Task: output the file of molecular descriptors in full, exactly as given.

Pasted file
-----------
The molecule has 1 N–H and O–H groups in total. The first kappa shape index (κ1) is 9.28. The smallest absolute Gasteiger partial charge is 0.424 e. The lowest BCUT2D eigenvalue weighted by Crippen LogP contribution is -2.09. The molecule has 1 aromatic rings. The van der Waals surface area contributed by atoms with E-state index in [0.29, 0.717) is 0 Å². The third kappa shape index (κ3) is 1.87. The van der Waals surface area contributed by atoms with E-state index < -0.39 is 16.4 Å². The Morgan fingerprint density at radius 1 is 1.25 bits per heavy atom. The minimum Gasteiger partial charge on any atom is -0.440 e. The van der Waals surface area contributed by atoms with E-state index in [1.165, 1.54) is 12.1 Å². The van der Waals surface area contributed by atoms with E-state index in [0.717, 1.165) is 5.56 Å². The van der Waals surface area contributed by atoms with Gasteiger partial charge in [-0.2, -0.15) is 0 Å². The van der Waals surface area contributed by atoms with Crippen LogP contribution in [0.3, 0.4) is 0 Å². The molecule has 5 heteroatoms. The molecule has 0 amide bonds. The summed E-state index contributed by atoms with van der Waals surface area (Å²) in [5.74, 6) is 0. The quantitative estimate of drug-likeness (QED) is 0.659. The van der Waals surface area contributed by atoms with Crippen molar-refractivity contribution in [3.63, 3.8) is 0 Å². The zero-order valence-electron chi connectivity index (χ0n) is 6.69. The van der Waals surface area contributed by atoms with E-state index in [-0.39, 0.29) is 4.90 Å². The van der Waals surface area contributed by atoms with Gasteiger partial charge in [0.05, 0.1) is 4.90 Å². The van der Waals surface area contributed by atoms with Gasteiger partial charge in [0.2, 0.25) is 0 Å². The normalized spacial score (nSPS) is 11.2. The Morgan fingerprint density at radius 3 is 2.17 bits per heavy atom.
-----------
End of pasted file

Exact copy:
The molecule has 1 N–H and O–H groups in total. The first kappa shape index (κ1) is 9.28. The smallest absolute Gasteiger partial charge is 0.424 e. The lowest BCUT2D eigenvalue weighted by Crippen LogP contribution is -2.09. The molecule has 1 aromatic rings. The van der Waals surface area contributed by atoms with E-state index in [0.29, 0.717) is 0 Å². The third kappa shape index (κ3) is 1.87. The van der Waals surface area contributed by atoms with E-state index < -0.39 is 16.4 Å². The Morgan fingerprint density at radius 1 is 1.25 bits per heavy atom. The minimum Gasteiger partial charge on any atom is -0.440 e. The van der Waals surface area contributed by atoms with E-state index in [1.165, 1.54) is 12.1 Å². The van der Waals surface area contributed by atoms with E-state index in [0.717, 1.165) is 5.56 Å². The van der Waals surface area contributed by atoms with Gasteiger partial charge in [-0.2, -0.15) is 0 Å². The van der Waals surface area contributed by atoms with Crippen LogP contribution in [0.3, 0.4) is 0 Å². The molecule has 5 heteroatoms. The molecule has 0 amide bonds. The summed E-state index contributed by atoms with van der Waals surface area (Å²) in [5.74, 6) is 0. The quantitative estimate of drug-likeness (QED) is 0.659. The van der Waals surface area contributed by atoms with Crippen molar-refractivity contribution in [3.63, 3.8) is 0 Å². The zero-order valence-electron chi connectivity index (χ0n) is 6.69. The van der Waals surface area contributed by atoms with E-state index in [-0.39, 0.29) is 4.90 Å². The van der Waals surface area contributed by atoms with Gasteiger partial charge in [0.05, 0.1) is 4.90 Å². The van der Waals surface area contributed by atoms with Gasteiger partial charge in [0.2, 0.25) is 0 Å². The normalized spacial score (nSPS) is 11.2. The Morgan fingerprint density at radius 3 is 2.17 bits per heavy atom.